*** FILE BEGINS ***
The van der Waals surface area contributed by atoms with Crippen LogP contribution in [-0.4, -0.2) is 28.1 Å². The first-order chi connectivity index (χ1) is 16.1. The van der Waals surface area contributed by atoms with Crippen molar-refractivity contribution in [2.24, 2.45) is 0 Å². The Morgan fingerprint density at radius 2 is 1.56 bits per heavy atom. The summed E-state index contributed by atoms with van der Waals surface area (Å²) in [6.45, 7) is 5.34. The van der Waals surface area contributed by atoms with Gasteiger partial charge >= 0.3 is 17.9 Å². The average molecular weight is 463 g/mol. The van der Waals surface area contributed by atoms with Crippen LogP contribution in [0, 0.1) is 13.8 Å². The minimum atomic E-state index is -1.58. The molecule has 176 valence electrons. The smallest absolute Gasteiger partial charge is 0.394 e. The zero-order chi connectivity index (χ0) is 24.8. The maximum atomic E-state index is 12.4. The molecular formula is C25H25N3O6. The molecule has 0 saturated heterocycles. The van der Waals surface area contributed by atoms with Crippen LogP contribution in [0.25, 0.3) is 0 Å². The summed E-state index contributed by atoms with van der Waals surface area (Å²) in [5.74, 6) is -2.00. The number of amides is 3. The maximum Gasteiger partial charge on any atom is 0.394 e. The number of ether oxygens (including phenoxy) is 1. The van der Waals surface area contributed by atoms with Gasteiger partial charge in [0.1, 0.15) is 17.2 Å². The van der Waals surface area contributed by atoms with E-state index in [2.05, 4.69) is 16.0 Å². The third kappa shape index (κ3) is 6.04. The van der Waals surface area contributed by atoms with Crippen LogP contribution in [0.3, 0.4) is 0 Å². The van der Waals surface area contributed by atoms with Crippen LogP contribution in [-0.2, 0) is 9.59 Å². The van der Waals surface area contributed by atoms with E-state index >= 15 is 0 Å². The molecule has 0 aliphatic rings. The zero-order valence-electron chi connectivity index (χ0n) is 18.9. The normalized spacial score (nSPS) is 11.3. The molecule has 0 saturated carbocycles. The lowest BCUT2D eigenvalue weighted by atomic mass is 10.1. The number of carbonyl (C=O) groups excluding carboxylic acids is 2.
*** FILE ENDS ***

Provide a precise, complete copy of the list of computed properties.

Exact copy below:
The van der Waals surface area contributed by atoms with Crippen LogP contribution in [-0.4, -0.2) is 28.1 Å². The first-order chi connectivity index (χ1) is 16.1. The van der Waals surface area contributed by atoms with Crippen molar-refractivity contribution in [2.24, 2.45) is 0 Å². The Morgan fingerprint density at radius 2 is 1.56 bits per heavy atom. The summed E-state index contributed by atoms with van der Waals surface area (Å²) in [6.45, 7) is 5.34. The van der Waals surface area contributed by atoms with Gasteiger partial charge >= 0.3 is 17.9 Å². The average molecular weight is 463 g/mol. The van der Waals surface area contributed by atoms with Crippen LogP contribution in [0, 0.1) is 13.8 Å². The minimum atomic E-state index is -1.58. The molecule has 176 valence electrons. The smallest absolute Gasteiger partial charge is 0.394 e. The zero-order chi connectivity index (χ0) is 24.8. The maximum atomic E-state index is 12.4. The molecular formula is C25H25N3O6. The molecule has 0 saturated heterocycles. The van der Waals surface area contributed by atoms with Crippen LogP contribution in [0.25, 0.3) is 0 Å². The summed E-state index contributed by atoms with van der Waals surface area (Å²) in [5.74, 6) is -2.00. The number of amides is 3. The maximum Gasteiger partial charge on any atom is 0.394 e. The number of ether oxygens (including phenoxy) is 1. The van der Waals surface area contributed by atoms with Gasteiger partial charge in [0.1, 0.15) is 17.2 Å². The van der Waals surface area contributed by atoms with E-state index in [2.05, 4.69) is 16.0 Å². The third kappa shape index (κ3) is 6.04. The van der Waals surface area contributed by atoms with Crippen LogP contribution in [0.3, 0.4) is 0 Å². The van der Waals surface area contributed by atoms with Crippen LogP contribution in [-0.2, 0) is 9.59 Å². The van der Waals surface area contributed by atoms with E-state index >= 15 is 0 Å². The molecule has 0 aliphatic rings. The zero-order valence-electron chi connectivity index (χ0n) is 18.9. The normalized spacial score (nSPS) is 11.3. The molecule has 0 saturated carbocycles. The lowest BCUT2D eigenvalue weighted by atomic mass is 10.1. The number of carbonyl (C=O) groups excluding carboxylic acids is 2.